Business interests and consumer concerns clash at Senate hearing on FCC’s broadband privacy rules

By Steve Brachmann
July 14, 2016

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Sen. John Thune (R-SD)

On the morning of Tuesday, July 12th, members of the U.S. Senate Committee on Commerce, Science, & Transportation convened for a hearing on a notice of proposed rulemaking recently issued by the Federal Communications Commission (FCC). The hearing, titled How Will the FCC’s Proposed Privacy Regulations Affect Consumers and Competition, did much to talk about the potential effects of the FCC’s increased oversight of broadband Internet service providers even as partisan viewpoints among committee members were exposed.

This day’s hearing focused specifically on rules drafted by the FCC and released on April 1st which deal with privacy regulations for broadband Internet access service (BIAS). The 147-page document was drawn up to provide “additional, concrete guidance explaining the privacy responsibilities created by the Communications Act.” The FCC believes this will benefit both consumers and Internet service providers (ISPs), the latter of which the FCC called “the most important and extensive conduits of consumer information” having unique access to sensitive and personal information. The rules aim to give consumers more privacy options by seeking to close what the FCC sees as a gap between traditional American principles of privacy protection and the current federal privacy regime as put in place by the Federal Trade Commission (FTC). The FCC’s reclassification of ISPs as Title II common carriers last February wrested regulatory authority over ISPs from the FTC. At the same time, consumers have the opportunity to opt-in to data collection practices of ISPs under the proposed rules.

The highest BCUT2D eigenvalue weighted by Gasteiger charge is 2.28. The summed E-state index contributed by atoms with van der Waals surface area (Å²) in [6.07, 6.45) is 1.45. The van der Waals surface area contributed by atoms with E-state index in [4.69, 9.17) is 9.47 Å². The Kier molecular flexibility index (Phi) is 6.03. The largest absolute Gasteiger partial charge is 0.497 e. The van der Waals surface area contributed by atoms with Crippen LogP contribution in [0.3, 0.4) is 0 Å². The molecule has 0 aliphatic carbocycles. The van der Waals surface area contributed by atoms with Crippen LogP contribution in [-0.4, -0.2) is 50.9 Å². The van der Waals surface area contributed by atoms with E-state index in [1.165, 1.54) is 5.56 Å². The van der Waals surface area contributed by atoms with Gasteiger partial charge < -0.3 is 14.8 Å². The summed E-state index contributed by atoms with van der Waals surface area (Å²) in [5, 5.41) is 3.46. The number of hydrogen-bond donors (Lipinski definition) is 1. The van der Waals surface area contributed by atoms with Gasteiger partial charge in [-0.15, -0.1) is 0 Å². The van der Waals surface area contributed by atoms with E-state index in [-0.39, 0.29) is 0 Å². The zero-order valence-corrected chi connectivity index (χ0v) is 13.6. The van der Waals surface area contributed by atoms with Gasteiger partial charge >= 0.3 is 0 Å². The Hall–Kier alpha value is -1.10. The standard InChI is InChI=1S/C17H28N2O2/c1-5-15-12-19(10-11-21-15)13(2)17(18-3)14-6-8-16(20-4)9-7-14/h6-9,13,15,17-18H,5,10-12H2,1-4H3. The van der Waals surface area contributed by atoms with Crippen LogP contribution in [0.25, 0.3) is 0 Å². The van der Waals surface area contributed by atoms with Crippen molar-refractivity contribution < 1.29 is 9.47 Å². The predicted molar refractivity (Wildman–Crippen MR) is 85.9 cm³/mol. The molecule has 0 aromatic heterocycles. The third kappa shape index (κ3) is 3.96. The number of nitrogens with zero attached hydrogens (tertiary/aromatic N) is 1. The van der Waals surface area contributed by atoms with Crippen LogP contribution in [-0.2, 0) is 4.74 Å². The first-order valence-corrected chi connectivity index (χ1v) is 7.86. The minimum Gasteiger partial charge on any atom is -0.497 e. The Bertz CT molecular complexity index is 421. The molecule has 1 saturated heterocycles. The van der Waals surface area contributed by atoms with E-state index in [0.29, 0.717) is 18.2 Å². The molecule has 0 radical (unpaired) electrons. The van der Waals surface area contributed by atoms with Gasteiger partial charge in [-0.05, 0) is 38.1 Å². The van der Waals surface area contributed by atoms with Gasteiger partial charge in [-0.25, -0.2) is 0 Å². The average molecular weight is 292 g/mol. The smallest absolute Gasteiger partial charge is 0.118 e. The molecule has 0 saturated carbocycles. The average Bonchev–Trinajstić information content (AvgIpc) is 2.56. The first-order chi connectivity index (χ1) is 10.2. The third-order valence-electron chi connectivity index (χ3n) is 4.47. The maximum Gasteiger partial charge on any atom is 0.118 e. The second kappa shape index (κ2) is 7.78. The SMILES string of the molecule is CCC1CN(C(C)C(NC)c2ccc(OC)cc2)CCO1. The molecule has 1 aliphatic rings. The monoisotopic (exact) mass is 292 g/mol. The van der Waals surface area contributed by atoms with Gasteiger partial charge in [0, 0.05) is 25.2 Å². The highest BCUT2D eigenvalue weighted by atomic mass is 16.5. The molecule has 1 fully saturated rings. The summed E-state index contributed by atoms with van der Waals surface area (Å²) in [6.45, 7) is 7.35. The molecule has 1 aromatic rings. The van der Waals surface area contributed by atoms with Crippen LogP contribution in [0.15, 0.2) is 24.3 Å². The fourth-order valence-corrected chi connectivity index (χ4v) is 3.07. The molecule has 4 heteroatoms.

“The protection of privacy on the Internet is vital,” said Sen. John Thune (R-SD) at the top of his opening remarks as chairman of the Senate commerce committee. “It’s fundamental for allowing the Internet and the information economy to thrive.” Thune noted that Internet usage has increased by an astounding 900,000 percent since passage of the Telecommunications Act of 1996. He also pegged the broadband Internet industry’s investment to meet increased demand over the years at $1.4 trillion. Thune then turned to comment on what he seemed to feel was an unbalanced regulatory scheme, one which applied to BIAS but not to many other Internet entities collecting data. Additionally, Thune worried about the burden of increased regulation on small ISPs, such as ones in his own state catering to a few thousand subscribers in areas without great population density. “How are they supposed to pay for additional staff, software licenses, training and other expenses that would be required to comply with the Commission’s proposed rules?”